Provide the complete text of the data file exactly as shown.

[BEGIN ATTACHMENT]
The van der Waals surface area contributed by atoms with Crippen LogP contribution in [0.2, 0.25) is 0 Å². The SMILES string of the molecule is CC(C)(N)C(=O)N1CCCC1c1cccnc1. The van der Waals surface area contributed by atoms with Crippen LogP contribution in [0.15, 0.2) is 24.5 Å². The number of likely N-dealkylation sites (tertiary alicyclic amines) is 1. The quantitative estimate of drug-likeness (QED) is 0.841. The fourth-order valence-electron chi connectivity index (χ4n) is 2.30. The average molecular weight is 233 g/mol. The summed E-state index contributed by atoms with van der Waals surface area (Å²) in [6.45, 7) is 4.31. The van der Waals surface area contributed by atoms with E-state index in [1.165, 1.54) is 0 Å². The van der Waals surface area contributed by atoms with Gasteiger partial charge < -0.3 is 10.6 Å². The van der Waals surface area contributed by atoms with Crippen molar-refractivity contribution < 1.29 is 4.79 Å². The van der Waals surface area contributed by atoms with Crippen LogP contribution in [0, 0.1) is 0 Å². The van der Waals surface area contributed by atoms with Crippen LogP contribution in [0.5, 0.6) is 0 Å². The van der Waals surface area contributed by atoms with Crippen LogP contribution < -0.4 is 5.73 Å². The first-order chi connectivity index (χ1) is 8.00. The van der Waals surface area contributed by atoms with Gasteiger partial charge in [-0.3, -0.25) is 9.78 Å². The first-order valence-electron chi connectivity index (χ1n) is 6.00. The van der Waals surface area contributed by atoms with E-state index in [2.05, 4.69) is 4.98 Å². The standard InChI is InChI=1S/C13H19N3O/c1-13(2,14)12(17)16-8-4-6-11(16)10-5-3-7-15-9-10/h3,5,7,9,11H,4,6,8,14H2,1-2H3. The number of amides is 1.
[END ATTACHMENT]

The van der Waals surface area contributed by atoms with Crippen LogP contribution in [0.2, 0.25) is 0 Å². The SMILES string of the molecule is CC(C)(N)C(=O)N1CCCC1c1cccnc1. The van der Waals surface area contributed by atoms with Crippen LogP contribution in [0.15, 0.2) is 24.5 Å². The number of likely N-dealkylation sites (tertiary alicyclic amines) is 1. The quantitative estimate of drug-likeness (QED) is 0.841. The fourth-order valence-electron chi connectivity index (χ4n) is 2.30. The average molecular weight is 233 g/mol. The summed E-state index contributed by atoms with van der Waals surface area (Å²) in [6.45, 7) is 4.31. The van der Waals surface area contributed by atoms with E-state index in [1.165, 1.54) is 0 Å². The van der Waals surface area contributed by atoms with Gasteiger partial charge < -0.3 is 10.6 Å². The van der Waals surface area contributed by atoms with Crippen molar-refractivity contribution < 1.29 is 4.79 Å². The van der Waals surface area contributed by atoms with Crippen LogP contribution in [0, 0.1) is 0 Å². The van der Waals surface area contributed by atoms with Crippen LogP contribution in [0.5, 0.6) is 0 Å². The van der Waals surface area contributed by atoms with Crippen LogP contribution < -0.4 is 5.73 Å². The first-order chi connectivity index (χ1) is 8.00. The van der Waals surface area contributed by atoms with Gasteiger partial charge in [-0.3, -0.25) is 9.78 Å². The first-order valence-electron chi connectivity index (χ1n) is 6.00. The van der Waals surface area contributed by atoms with E-state index in [2.05, 4.69) is 4.98 Å². The standard InChI is InChI=1S/C13H19N3O/c1-13(2,14)12(17)16-8-4-6-11(16)10-5-3-7-15-9-10/h3,5,7,9,11H,4,6,8,14H2,1-2H3. The number of amides is 1.